48 Vascular Diseases of the Hand and Fingers


48 Vascular Diseases of the Hand and Fingers

Rosenthal, H., Schmitt, R.

Catheter-based angiography of the arteries in the arm and hand—an invasive procedure—is the method of choice for differentiating functional acral vasospasm of (primary) Raynaud disease from organic arterio-pathies. The most common causes of (secondary) Raynaud phenomenon are peripheral vascular disease (PVD, atherosclerosis), peripheral embolism, and endangiitis obliterans. Noninvasive MR angiography is well suited for visualization of the vessels for surgical planning the extent of vascular injuries, and malformations of the arteries and veins of the arm and hand. Color-coded Doppler ultrasonography (US) can display the perfusion of a vascular area, but its survey assessment is limited.

Diagnostic Imaging

Instrumental evaluation of disturbances in acral circulation is largely achieved with noninvasive methods such as Doppler US, occlusion plethysmography, acral volume plethysmography, and capillary microscopy. Vessels can be directly visualized noninvasively with color-coded duplex US, which can identify the patency of arterial vessels up to the digital arteries. Angiographic examinations are performed to visualize morphological lesions such as stenoses, aneurysms, and arteriovenous malformations. MR angiography (MRA) offers a noninvasive method that is today preferred to arterial digital subtraction angiography (DSA) for workup of several vascular diseases. This is especially true for arteriopathies between the forearm and the metacarpus. However, MRA has only limited spatial resolution in the visualization of pathologically altered digital arteries.

Disease Entities

Peripheral Vascular Disease (Atherosclerosis)

Pathoanatomy and Clinical Symptoms

Atherosclerosis, a degenerative systemic disease of the arteries causing stenoses and occlusions, leads frequently to occlusions of peripheral arteries in the lower extremities. In the upper extremities, clinically manifest atherosclerosis is relatively rare. The main predisposed sites for vascular occlusion and stenoses are the supra-aortal arteries near their origins. Proximal stenoses and occlusions of the subclavian artery are more likely to cause vertebrobasilar than brachial symptoms.

Findings in DSA and MRA

If there is clinical suspicion of a peripheral vascular occlusion in the upper extremities, depiction of the entire aortic arch should always be obtained for reliable survey assessment. A special entity of occlusive arterial disease is the subclaviansteal phenomenon, which describes a reverse flow in one vertebral artery when there is a proximal stenosis or occlusion of the subclavian artery. Besides vertebrobasilar insufficiency, this type of occlusion can also lead to stress-induced claudication of the affected limb, which appears especially when one works with raised arms.

Vascular occlusions along the further course of the axillary and brachial arteries are relatively rare. With increasing age, elongation of the vessels in the forearm (which is not considered pathologic) can develop up to the digital arteries. Peripheral vascular stenoses rarely cause symptoms, and vascular occlusions are usually well compensated by tortuous collateral vessels ( Fig. 48.1 ). Critical circulatory conditions are often found in patients with terminal renal failure, in this case due to degenerative vascular alterations with calcification of the vessel walls. Arteriovenous shunt procedures can also be followed by peripheral vascular occlusions.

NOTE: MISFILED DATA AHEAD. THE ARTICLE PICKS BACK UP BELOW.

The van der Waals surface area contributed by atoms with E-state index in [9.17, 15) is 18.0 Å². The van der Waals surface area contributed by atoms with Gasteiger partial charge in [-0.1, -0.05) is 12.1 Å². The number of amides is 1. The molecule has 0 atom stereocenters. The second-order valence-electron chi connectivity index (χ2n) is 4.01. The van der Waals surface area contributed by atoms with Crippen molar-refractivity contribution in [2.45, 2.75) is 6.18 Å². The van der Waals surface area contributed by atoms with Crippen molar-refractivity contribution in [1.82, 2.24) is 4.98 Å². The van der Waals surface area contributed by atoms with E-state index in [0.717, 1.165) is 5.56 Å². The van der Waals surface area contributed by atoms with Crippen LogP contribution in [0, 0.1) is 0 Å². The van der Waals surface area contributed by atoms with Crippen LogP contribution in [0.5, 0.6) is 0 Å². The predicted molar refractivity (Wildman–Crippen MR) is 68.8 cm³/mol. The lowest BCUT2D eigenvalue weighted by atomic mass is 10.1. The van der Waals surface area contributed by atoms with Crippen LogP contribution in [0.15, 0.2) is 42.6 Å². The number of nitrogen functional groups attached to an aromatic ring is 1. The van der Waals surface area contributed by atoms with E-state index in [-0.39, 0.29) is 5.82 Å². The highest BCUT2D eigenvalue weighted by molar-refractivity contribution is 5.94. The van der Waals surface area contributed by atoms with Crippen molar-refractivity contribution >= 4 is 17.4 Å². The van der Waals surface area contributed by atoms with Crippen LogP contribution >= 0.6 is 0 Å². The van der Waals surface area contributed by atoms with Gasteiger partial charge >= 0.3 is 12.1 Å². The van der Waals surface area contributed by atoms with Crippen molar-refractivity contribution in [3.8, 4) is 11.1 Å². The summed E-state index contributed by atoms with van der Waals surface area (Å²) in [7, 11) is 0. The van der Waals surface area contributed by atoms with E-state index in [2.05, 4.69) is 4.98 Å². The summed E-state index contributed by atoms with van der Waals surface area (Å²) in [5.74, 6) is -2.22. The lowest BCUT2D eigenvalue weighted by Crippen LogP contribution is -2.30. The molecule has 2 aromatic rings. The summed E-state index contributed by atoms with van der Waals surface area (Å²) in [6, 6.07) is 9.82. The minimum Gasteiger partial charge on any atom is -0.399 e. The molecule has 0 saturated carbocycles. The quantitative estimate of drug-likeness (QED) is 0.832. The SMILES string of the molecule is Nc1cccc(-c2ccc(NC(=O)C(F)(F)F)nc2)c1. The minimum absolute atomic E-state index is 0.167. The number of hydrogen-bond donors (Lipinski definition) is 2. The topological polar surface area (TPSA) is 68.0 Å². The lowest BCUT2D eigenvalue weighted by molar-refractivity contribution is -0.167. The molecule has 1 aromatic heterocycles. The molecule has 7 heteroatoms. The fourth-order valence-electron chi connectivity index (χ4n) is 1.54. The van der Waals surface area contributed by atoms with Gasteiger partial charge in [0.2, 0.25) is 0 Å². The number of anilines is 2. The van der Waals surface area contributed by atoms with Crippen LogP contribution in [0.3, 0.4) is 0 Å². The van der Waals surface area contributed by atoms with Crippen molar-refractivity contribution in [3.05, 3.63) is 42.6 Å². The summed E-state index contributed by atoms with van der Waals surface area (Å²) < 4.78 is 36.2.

Peripheral Embolism

Pathoanatomy and Clinical Symptoms

Obstruction of a peripheral artery by an embolus leads to acute ischemia with a typical clinical appearance. Only about 6% of all arterial emboli occur in the upper extremities, and usually the axillary or brachial arteries are involved. The location of the occlusion can be determined clinically and with Doppler US with relative certainty. Catheter-based angiography is generally indicated for planning therapy and revealing the source of the embolus. Diagnostic difficulties can arise in chronic recurring small emboli, which can lead to the clinical appearance of Raynaud’s phenomenon. Only emboli in large vessels should be removed surgically with embolectomy, whereas the occlusions in the peripheral arteries can be treated with radiologic interventional methods (extraction and fragmentation approaches as well as local thrombolytic therapy). The special form of peripheral vascular occlusion caused by cyroglobulinemia should also be considered in differential diagnosis.

Findings in DSA and MRA

Angiographic signs of peripheral embolism are the abrupt interruption of the contrast-filled vessel with sharp contours at the site of occlusion and the lack of collateral vessels ( Figs. 48.3 48.5 ). The tip of the embolus in large vessels is delineated by the contrast agent and forms a dome (“dome sign”). This is more difficult to recognize in small digital arteries.

The subclavian artery is the second-most-common anatomic source of emboli after the heart chambers. One must consider the different forms of the thoracic-outlet syndrome with thrombogenic alterations of the vessel walls as the source of an embolus. Angiographic imaging including the subclavian artery must be performed in the functional position (with elevation of the upper arm) in some cases ( Fig. 48.2 ).

Fig. 48.1 Stage IV peripheral vascular disease in an 87-year-old man. Catheter-based angiography showing occlusion of the radial artery and digital arteries with only a few collaterals. Concentric stenosis of the ulnar artery.
Fig. 48.2a, b Thoracic-outlet syndrome in a 46-year-old patient. a Unremarkable subclavian artery in digital subtraction angiography (DSA) with the arm lowered. b Severe compression of the subclavian artery in functional DSA with the arm elevated.